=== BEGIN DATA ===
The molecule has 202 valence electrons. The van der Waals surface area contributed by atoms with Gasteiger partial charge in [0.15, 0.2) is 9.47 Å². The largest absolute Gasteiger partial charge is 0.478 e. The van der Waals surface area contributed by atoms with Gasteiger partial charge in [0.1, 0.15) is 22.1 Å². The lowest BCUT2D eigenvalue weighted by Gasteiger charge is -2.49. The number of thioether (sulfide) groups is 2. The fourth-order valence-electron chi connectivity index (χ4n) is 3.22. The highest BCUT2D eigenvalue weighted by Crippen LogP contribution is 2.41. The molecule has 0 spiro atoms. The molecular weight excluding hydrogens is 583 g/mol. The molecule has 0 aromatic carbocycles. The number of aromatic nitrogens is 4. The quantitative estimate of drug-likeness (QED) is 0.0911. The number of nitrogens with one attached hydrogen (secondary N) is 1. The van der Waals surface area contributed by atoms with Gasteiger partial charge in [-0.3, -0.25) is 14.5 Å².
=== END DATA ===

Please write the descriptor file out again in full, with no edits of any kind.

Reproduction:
The molecule has 202 valence electrons. The van der Waals surface area contributed by atoms with Gasteiger partial charge in [0.15, 0.2) is 9.47 Å². The largest absolute Gasteiger partial charge is 0.478 e. The van der Waals surface area contributed by atoms with Gasteiger partial charge in [0.1, 0.15) is 22.1 Å². The lowest BCUT2D eigenvalue weighted by Gasteiger charge is -2.49. The number of thioether (sulfide) groups is 2. The fourth-order valence-electron chi connectivity index (χ4n) is 3.22. The highest BCUT2D eigenvalue weighted by Crippen LogP contribution is 2.41. The molecule has 0 spiro atoms. The molecular weight excluding hydrogens is 583 g/mol. The molecule has 0 aromatic carbocycles. The number of aromatic nitrogens is 4. The quantitative estimate of drug-likeness (QED) is 0.0911. The number of nitrogens with one attached hydrogen (secondary N) is 1. The van der Waals surface area contributed by atoms with Gasteiger partial charge in [-0.3, -0.25) is 14.5 Å².